Since Kasyan does not share his solitary experiences with the narrator we are left with the small glimpse of his private life given during the hunting trip. The tone there is reminiscent of the mystical and wonderful tone of Lukeria’s time alone.
Kasyan’s and Lukeria’s existence are imbued with such beauty that, in the end, they seem to transcend mortality in a way that Cherneshevsky could only categorically reject in reference to his unified nature of man. The titles of ‘healer’ and ‘holy man’ have been bestowed upon Kasyan. While Lukeria is given no such titles her physical description mark her as practically an idol herself. This physical description is not of her appearance, but rather of an aura that accompanies her existence. She glows bronze; it seems with the light of life. This light surely comes from no earthly source, as she takes in no ordinary vitals. Lukeria is able to live and glow without any earthly subsistence. She eats nothing, and survives on nothing but water. This harks to an intrinsically suprahuman composition. While Kasyan magically keeps others alive, Lukeria magically maintains her own earthly existence. This must be strongly qualified for eventually the eastern image culminates in a strong sense of an omniscient God. The holiness of the characters intrinsically comes with a complete faith in a higher God. Because of the static glance at these characters it is unclear whether their holiness is directly attributable to their faith in God. What we do know is the beauty and sustenance that these characters find in existence unfettered with the routine of normal existence.
From Levin’s first appearance his hesitancy towards conversation is noticeable. When we meet Levin he is reservedly approaching his good friend Oblonsky with little to say. In the first visible meeting with his deeply rationalist brother, Koznyshev, Levin walks in to find him debating furiously with a ‘professor’. Levin seemingly cannot decipher the cryptic talk of the rationalists, and categorizes the talk as, “a sea if subtle distinctions, reservations, quotations, allusions, and appeals to authorities, and it was with difficulty that he understood what they were talking about” (30). Yet the moments when he ultimately realizes the uselessness of words is in those fleeting moments when his life finds pure, unreserved joy. The first of these grand events occurs when Levin becomes swept away by mowing the fields with the peasants. In a small segment of the sweeping panoramic look that Tolstoy offers this scene, Tolstoy says,
“The longer Levin mowed, the oftener he felt the moments of unconsciousness in which it seemed that the scythe was mowing by itself, a body full of life and consciousness of its own and as though by magic, without thinking of it, the work turned out regular and precise by itself. These were the most blissful moments” (289).
Levin had found a phenomena completely unexplainable by rational methods, but it seems boundlessly filled with happiness. This moment gives a glimpse at a phenomena reminiscent of the unexplainable force driving Lukeria. After the timeless day in the field, Levin goes back to his brother, with whom he had had an irritating argument the night before. Koznyshev immediately pounces upon Levin to talk about everything, but specifically their conversation of the night before. Tolstoy says of their encounter, “Levin listened to his brother and did not understand a single word, and did not want to understand” (295).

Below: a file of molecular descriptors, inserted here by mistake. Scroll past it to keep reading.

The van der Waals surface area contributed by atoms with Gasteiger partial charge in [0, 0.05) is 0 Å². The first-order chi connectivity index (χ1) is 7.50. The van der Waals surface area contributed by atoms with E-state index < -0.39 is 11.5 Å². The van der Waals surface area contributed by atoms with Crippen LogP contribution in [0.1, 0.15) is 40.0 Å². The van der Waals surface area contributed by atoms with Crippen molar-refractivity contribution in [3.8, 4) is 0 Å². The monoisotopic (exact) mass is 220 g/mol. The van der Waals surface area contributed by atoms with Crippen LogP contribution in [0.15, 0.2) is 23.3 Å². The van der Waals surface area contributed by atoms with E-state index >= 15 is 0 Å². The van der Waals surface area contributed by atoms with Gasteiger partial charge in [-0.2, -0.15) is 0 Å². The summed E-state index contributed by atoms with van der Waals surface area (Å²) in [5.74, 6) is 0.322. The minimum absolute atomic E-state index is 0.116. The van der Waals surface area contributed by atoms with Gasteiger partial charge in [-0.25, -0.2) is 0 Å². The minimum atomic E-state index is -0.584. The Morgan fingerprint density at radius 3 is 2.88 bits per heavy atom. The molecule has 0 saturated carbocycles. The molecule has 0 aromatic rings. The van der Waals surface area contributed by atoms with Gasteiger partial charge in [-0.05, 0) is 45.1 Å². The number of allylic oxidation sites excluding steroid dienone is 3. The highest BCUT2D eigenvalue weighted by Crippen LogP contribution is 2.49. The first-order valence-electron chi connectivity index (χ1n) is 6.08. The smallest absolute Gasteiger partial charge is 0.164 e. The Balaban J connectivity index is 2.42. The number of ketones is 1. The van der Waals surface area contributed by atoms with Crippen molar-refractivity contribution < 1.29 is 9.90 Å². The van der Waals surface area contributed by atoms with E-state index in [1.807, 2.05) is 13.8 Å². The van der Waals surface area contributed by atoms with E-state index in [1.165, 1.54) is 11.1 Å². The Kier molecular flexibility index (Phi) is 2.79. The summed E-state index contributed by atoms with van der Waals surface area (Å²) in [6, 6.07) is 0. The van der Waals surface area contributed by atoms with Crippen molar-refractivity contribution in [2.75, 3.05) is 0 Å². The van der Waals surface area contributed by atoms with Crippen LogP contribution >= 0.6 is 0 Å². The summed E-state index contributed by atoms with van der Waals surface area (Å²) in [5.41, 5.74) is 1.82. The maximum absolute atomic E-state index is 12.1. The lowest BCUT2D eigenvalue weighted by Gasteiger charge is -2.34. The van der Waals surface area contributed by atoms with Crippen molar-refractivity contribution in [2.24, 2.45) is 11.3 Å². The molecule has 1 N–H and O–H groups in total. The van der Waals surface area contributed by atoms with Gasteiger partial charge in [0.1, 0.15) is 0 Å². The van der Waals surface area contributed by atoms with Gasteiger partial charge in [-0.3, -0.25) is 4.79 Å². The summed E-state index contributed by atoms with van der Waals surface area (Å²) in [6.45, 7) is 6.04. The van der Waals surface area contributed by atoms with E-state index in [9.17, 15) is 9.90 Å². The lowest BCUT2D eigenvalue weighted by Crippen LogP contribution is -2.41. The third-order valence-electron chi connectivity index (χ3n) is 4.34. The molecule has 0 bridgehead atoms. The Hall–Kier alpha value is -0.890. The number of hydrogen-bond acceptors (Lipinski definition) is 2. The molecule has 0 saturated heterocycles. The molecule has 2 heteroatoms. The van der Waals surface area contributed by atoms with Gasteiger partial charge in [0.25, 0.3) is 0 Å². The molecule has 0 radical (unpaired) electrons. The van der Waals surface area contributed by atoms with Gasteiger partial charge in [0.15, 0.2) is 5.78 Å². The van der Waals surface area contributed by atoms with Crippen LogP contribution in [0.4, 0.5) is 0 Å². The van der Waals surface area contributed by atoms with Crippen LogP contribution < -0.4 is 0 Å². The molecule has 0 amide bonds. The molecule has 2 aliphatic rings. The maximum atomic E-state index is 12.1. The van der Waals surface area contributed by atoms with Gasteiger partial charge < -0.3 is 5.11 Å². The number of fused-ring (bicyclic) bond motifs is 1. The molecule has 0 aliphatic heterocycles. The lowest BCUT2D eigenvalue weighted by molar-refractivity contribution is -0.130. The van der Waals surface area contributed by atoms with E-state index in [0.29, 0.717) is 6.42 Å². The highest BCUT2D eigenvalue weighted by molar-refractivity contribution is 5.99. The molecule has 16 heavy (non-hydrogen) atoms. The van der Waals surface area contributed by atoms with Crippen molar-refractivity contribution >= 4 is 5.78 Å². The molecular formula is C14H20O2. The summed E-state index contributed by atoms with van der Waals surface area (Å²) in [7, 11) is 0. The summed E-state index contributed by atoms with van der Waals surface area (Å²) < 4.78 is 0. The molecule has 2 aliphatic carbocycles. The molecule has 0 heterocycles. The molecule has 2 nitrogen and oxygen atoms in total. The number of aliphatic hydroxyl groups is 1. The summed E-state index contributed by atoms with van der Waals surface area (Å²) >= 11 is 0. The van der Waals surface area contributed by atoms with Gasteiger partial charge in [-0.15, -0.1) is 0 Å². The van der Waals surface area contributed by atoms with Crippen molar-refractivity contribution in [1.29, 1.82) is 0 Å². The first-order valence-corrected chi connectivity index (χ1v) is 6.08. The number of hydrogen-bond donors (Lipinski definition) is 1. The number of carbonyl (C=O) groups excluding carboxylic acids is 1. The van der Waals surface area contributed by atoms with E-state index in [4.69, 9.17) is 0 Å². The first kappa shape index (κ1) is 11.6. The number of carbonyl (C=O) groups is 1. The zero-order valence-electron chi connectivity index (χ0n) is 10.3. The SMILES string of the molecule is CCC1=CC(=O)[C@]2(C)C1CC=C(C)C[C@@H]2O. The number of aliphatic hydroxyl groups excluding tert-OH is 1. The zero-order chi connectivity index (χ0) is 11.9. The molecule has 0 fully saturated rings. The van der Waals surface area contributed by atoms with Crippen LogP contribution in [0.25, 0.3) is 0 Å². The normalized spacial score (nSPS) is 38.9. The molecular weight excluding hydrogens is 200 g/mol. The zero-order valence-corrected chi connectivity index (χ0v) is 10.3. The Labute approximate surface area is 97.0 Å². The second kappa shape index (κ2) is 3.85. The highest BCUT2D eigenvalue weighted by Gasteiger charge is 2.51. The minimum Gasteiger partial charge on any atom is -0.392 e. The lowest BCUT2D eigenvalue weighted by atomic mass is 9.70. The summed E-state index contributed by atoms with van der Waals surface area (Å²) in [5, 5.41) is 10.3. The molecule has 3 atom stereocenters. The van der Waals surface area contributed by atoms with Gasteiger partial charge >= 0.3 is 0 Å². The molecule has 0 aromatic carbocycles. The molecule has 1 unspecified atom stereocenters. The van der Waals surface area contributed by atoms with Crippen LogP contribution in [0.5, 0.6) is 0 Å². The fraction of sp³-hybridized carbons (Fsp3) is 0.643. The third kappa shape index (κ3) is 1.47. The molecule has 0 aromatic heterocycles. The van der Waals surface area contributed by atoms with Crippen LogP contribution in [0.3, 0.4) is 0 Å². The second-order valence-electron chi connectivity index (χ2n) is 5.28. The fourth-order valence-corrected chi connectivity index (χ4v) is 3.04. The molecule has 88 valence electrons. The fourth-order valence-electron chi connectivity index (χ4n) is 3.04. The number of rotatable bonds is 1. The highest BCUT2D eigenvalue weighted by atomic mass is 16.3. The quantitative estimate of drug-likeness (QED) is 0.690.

The more immediately apparent moment of glistening but wordless beauty comes when Levin and Kitty are at last united in their love. Levin and Kitty first meet in the drawing room of the Oblonskys’. From the first sight Kitty is, “delighted, and so confused at her own delight that there was a moment . . . [she] thought she would break down and would begin to cry” (437). At the same time, Levin is, “feeling as if he would sob with the rapture that was flooding his heart” (437). They reach this point without more than a few meaningless words passed between them. When they sit down to dinner for Levin, feelings reminiscent of the night after the mowing return. “Everyone took part in the conversation except Kitty and Levin . . . But these ideas, once of such importance in his eyes, seemed to come into his brains as in a dream, and had now not the slightest interest for him. It struck him as strange that they should be so eager to talk of what was of no use to anyone” (445).
It is after dinner when the true worthlessness of words is affirmed in the face of true meaning.
As Levin begins to speak to Kitty he finds that all that he can get out is a “badly expressed idea”, however they soon move completely to a realm of speechless communication. Each writes the first letter of the words he or she is thinking of, and the answer is invariably similar to Kitty’s mumbled, “I understand”. At the outset Levin realizes the difference between the rational discussion at the table, and that one between Kitty and himself. “He was struck by this transition from the confused, verbose [my emphasis] discussion with Pestsov and his brother to this laconic, clear, almost wordless communication of the most complex ideas” (453). In the end, not a word is spoken but a few meaningless mumbles, and yet, “In their conversation everything had been said” (455).
When Koznyshev initially arrives on Levin’s estate the two men tour the estate by horseback. Koznyshev makes an attempt to describe the aesthetic allure of the country that brought him from the city. Koznyshev’s visit is before either of the intense moments discussed above, yet, even here Levin, it is said, “did not like talking and hearing about the beauty of nature. Words for him diminished the beauty of what he saw” (p275). This is the same sentiment that the reader and Levin alike leave the fields of Mashkin Upland, and the dining room of the Oblonskys’.